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Evans v. Forkids, Inc

United States District Court, E.D. Virginia, Norfolk Division

January 23, 2018

VEDA EVANS, Plaintiff,
FORKIDS, INC., Defendant.

          OPINION & ORDER


         This matter is before the Court on a motion for summary judgment filed by ForKids, Inc. ("Defendant"). ECF No. 14. Plaintiff Veda Evans ("Plaintiff"), a participant in Defendant's permanent supportive housing program, filed the instant civil action challenging the timeliness and efficacy of Defendant's response to Plaintiff's requests for modifications to her home and/or necessary accommodations due to Plaintiff's disability. ECF No. 1. On December 15, 2017, this Court conducted a hearing on Defendant's motion, and heard detailed arguments from counsel for both parties regarding the facts of the case, Plaintiff's burden of proof, and whether the inferences that Plaintiff asserts can be drawn from the undisputed facts are "reasonable" and could support a verdict in Plaintiff's favor. For the reasons set forth below, Defendant's motion for summary judgment is GRANTED.

         I. Factual Background

         With the exception of the parties' diverging viewpoints as to whether the factual record reasonably supports an inference of discriminatory intent, the material facts in this case are largely undisputed. Drawing primarily from Plaintiff's recitation of the facts, Defendant is a non-profit provider of shelter and housing services assisting homeless families, and it receives funding from the United States Government to provide its services. Plaintiff is a disabled mother of three young children. Plaintiff was initially placed in one of Defendant's short-term housing assistance programs, but ultimately entered Defendant's permanent supportive housing program. Plaintiff's medical conditions worsened during the time that she participated in Defendant's programs, and in early 2015, Defendant equipped Plaintiff's apartment residence with a toilet lift and tub handles. In September of that same year, a fire in an adjacent unit caused damage to Plaintiff's home, and when Plaintiff moved back into her unit in November of 2015, the toilet lift and tub handles were purportedly damaged or destroyed. Moreover, due to Plaintiff's continuing worsening condition, by the end of January of 2016, Plaintiff required full-time use of a wheelchair, grab bars for the toilet and shower, and a tub transfer bench. Because Plaintiff's unit was elevated, her need to utilize a wheelchair required either: (1) that a ramp be constructed to allow her to enter and exit her home; or (2) a transfer to a different unit that was either not elevated or that already had a wheelchair ramp.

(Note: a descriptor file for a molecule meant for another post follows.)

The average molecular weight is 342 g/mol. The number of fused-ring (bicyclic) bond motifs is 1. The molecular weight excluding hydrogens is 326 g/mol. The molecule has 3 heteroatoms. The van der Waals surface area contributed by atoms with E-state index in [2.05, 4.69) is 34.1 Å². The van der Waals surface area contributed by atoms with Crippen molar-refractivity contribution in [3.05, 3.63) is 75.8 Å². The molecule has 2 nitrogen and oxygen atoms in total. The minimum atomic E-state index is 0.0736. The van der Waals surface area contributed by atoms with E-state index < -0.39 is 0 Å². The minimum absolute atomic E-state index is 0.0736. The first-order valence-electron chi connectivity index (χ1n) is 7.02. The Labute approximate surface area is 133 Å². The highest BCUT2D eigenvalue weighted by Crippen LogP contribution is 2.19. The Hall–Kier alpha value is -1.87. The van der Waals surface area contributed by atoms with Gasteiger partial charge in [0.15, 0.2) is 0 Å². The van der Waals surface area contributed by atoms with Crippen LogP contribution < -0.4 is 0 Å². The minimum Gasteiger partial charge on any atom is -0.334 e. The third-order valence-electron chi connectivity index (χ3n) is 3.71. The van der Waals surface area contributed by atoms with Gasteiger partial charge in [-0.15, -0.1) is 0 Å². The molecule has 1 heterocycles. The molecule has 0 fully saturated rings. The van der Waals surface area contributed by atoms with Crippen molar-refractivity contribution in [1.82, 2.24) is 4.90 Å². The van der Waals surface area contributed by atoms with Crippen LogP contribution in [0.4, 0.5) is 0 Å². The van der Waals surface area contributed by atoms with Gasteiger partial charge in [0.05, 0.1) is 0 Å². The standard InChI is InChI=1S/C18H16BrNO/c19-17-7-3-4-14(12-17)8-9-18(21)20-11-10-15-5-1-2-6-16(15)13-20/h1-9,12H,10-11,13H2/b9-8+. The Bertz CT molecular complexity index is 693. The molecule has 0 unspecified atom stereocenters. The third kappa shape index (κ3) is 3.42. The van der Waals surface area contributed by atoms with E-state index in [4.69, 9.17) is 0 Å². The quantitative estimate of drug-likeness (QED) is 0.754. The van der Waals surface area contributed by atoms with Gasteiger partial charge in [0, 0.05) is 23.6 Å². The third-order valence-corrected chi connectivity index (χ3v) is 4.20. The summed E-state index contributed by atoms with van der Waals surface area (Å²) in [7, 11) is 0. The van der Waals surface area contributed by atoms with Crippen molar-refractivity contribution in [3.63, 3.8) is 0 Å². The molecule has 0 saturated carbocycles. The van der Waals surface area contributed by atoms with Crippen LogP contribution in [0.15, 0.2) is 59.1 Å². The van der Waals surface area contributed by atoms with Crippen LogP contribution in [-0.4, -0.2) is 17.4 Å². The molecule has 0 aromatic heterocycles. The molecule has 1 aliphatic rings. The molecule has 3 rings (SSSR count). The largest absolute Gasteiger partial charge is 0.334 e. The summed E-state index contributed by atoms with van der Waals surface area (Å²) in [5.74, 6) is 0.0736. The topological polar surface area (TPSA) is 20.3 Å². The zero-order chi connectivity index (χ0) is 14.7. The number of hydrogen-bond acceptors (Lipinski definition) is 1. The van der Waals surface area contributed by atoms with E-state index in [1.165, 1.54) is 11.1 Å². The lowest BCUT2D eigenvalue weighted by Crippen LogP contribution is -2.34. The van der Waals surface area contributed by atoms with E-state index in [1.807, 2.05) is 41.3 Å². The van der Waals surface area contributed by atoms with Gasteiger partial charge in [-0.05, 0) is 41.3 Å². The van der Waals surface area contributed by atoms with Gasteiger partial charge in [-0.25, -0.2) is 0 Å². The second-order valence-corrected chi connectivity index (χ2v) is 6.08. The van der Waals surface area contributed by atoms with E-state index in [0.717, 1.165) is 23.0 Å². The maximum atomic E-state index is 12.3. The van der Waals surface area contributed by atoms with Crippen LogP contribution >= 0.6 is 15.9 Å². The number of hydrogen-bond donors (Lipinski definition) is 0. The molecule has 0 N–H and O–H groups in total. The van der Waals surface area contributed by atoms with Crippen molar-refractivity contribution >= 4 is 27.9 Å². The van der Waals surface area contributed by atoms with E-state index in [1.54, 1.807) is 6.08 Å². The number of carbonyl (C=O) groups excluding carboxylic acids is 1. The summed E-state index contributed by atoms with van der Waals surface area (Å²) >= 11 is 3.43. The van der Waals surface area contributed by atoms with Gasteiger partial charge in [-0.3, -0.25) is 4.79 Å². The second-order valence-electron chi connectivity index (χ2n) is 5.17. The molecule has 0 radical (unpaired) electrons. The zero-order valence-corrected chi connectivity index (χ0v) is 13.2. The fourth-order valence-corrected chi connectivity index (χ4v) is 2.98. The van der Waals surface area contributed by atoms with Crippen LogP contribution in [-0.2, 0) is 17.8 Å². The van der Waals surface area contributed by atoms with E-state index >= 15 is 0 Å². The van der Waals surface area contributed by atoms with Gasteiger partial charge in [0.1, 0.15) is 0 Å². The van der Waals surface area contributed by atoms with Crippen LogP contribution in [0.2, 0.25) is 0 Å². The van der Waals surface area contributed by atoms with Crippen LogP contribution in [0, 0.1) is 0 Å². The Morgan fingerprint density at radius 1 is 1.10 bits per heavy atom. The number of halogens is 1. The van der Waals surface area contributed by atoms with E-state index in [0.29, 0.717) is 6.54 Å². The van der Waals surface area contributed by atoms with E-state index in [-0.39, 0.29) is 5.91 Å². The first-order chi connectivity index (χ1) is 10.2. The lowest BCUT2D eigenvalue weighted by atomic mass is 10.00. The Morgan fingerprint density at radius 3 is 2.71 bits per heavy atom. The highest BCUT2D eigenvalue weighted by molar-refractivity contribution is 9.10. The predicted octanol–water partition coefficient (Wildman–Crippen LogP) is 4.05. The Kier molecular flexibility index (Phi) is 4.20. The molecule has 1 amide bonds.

After Plaintiff informed Defendant of her needs in late January, 2016, Defendant explored both possibilities (ramp construction and transfer), and Defendant's communications with Plaintiff, various state and federal agencies, and disability contractors, are documented in emails, case reports, progress notes, and narratives that were created between late January and early March of 2016. Such documents, which are included in the record before the Court, also address the handling of Plaintiff's request for modifications to her bathroom, to include the installation of grab bars near the toilet and a transfer bench for the tub.